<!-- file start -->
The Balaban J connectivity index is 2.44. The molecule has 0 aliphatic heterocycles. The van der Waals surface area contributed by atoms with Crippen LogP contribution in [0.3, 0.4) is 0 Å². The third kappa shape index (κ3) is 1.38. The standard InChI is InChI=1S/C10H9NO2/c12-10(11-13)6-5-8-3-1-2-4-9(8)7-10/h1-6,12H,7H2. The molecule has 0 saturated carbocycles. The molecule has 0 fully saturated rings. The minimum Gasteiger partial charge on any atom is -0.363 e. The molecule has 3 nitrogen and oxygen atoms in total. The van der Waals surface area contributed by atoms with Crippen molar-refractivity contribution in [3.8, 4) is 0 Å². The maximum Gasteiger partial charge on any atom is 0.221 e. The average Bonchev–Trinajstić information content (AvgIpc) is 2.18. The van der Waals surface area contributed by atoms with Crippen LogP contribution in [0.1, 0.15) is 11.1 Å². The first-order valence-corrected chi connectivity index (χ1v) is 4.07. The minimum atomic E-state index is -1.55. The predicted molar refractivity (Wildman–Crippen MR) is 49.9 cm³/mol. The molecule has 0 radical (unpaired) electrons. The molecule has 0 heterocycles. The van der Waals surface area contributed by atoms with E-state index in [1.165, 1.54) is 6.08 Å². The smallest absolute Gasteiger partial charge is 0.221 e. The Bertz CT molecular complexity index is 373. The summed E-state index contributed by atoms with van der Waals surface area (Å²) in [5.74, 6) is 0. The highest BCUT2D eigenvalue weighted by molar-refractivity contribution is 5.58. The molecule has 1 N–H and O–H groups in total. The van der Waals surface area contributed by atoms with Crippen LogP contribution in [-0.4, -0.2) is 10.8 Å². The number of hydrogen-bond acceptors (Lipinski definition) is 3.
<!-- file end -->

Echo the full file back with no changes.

The Balaban J connectivity index is 2.44. The molecule has 0 aliphatic heterocycles. The van der Waals surface area contributed by atoms with Crippen LogP contribution in [0.3, 0.4) is 0 Å². The third kappa shape index (κ3) is 1.38. The standard InChI is InChI=1S/C10H9NO2/c12-10(11-13)6-5-8-3-1-2-4-9(8)7-10/h1-6,12H,7H2. The molecule has 0 saturated carbocycles. The molecule has 0 fully saturated rings. The minimum Gasteiger partial charge on any atom is -0.363 e. The molecule has 3 nitrogen and oxygen atoms in total. The van der Waals surface area contributed by atoms with Crippen molar-refractivity contribution in [3.8, 4) is 0 Å². The maximum Gasteiger partial charge on any atom is 0.221 e. The average Bonchev–Trinajstić information content (AvgIpc) is 2.18. The van der Waals surface area contributed by atoms with Crippen LogP contribution in [0.1, 0.15) is 11.1 Å². The first-order valence-corrected chi connectivity index (χ1v) is 4.07. The minimum atomic E-state index is -1.55. The predicted molar refractivity (Wildman–Crippen MR) is 49.9 cm³/mol. The molecule has 0 radical (unpaired) electrons. The molecule has 0 heterocycles. The van der Waals surface area contributed by atoms with E-state index in [1.165, 1.54) is 6.08 Å². The smallest absolute Gasteiger partial charge is 0.221 e. The Bertz CT molecular complexity index is 373. The summed E-state index contributed by atoms with van der Waals surface area (Å²) in [5.74, 6) is 0. The highest BCUT2D eigenvalue weighted by molar-refractivity contribution is 5.58. The molecule has 1 N–H and O–H groups in total. The van der Waals surface area contributed by atoms with Crippen LogP contribution in [-0.4, -0.2) is 10.8 Å². The number of hydrogen-bond acceptors (Lipinski definition) is 3.